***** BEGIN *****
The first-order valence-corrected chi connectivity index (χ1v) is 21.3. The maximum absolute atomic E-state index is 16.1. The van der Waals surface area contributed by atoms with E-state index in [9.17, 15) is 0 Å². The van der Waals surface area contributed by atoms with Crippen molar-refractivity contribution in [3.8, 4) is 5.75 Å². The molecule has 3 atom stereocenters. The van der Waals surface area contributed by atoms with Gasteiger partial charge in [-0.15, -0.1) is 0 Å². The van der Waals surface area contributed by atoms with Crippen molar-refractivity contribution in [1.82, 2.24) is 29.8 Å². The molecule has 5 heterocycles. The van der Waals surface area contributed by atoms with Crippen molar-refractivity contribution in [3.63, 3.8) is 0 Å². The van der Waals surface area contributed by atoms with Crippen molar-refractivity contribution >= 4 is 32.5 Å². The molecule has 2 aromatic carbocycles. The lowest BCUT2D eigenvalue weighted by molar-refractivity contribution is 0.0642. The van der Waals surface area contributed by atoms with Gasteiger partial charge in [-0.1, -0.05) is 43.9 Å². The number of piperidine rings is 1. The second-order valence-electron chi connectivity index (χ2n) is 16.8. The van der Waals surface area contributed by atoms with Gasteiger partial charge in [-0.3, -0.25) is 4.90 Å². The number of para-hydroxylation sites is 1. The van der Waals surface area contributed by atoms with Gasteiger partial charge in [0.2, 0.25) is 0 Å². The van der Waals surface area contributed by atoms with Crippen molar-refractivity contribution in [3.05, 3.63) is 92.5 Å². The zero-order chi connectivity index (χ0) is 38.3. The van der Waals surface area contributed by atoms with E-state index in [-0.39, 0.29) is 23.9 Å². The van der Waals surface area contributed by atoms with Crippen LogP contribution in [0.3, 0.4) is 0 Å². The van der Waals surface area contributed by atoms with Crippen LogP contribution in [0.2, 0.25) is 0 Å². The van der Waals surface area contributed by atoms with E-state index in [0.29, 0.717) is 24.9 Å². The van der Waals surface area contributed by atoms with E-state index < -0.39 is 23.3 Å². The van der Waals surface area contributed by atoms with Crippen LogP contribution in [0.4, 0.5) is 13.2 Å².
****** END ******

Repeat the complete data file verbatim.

The first-order valence-corrected chi connectivity index (χ1v) is 21.3. The maximum absolute atomic E-state index is 16.1. The van der Waals surface area contributed by atoms with E-state index in [9.17, 15) is 0 Å². The van der Waals surface area contributed by atoms with Crippen molar-refractivity contribution in [3.8, 4) is 5.75 Å². The molecule has 3 atom stereocenters. The van der Waals surface area contributed by atoms with Gasteiger partial charge in [-0.15, -0.1) is 0 Å². The van der Waals surface area contributed by atoms with Crippen molar-refractivity contribution in [1.82, 2.24) is 29.8 Å². The molecule has 5 heterocycles. The van der Waals surface area contributed by atoms with Crippen molar-refractivity contribution in [3.63, 3.8) is 0 Å². The van der Waals surface area contributed by atoms with Crippen molar-refractivity contribution >= 4 is 32.5 Å². The molecule has 2 aromatic carbocycles. The lowest BCUT2D eigenvalue weighted by molar-refractivity contribution is 0.0642. The van der Waals surface area contributed by atoms with Gasteiger partial charge in [-0.1, -0.05) is 43.9 Å². The number of piperidine rings is 1. The second-order valence-electron chi connectivity index (χ2n) is 16.8. The van der Waals surface area contributed by atoms with Gasteiger partial charge in [-0.3, -0.25) is 4.90 Å². The number of para-hydroxylation sites is 1. The van der Waals surface area contributed by atoms with Gasteiger partial charge in [0.2, 0.25) is 0 Å². The van der Waals surface area contributed by atoms with Crippen molar-refractivity contribution in [3.05, 3.63) is 92.5 Å². The zero-order chi connectivity index (χ0) is 38.3. The van der Waals surface area contributed by atoms with E-state index in [-0.39, 0.29) is 23.9 Å². The van der Waals surface area contributed by atoms with Crippen LogP contribution in [0.3, 0.4) is 0 Å². The van der Waals surface area contributed by atoms with Crippen LogP contribution in [0.2, 0.25) is 0 Å². The van der Waals surface area contributed by atoms with E-state index in [0.29, 0.717) is 24.9 Å². The van der Waals surface area contributed by atoms with E-state index < -0.39 is 23.3 Å². The van der Waals surface area contributed by atoms with Crippen LogP contribution in [0.4, 0.5) is 13.2 Å².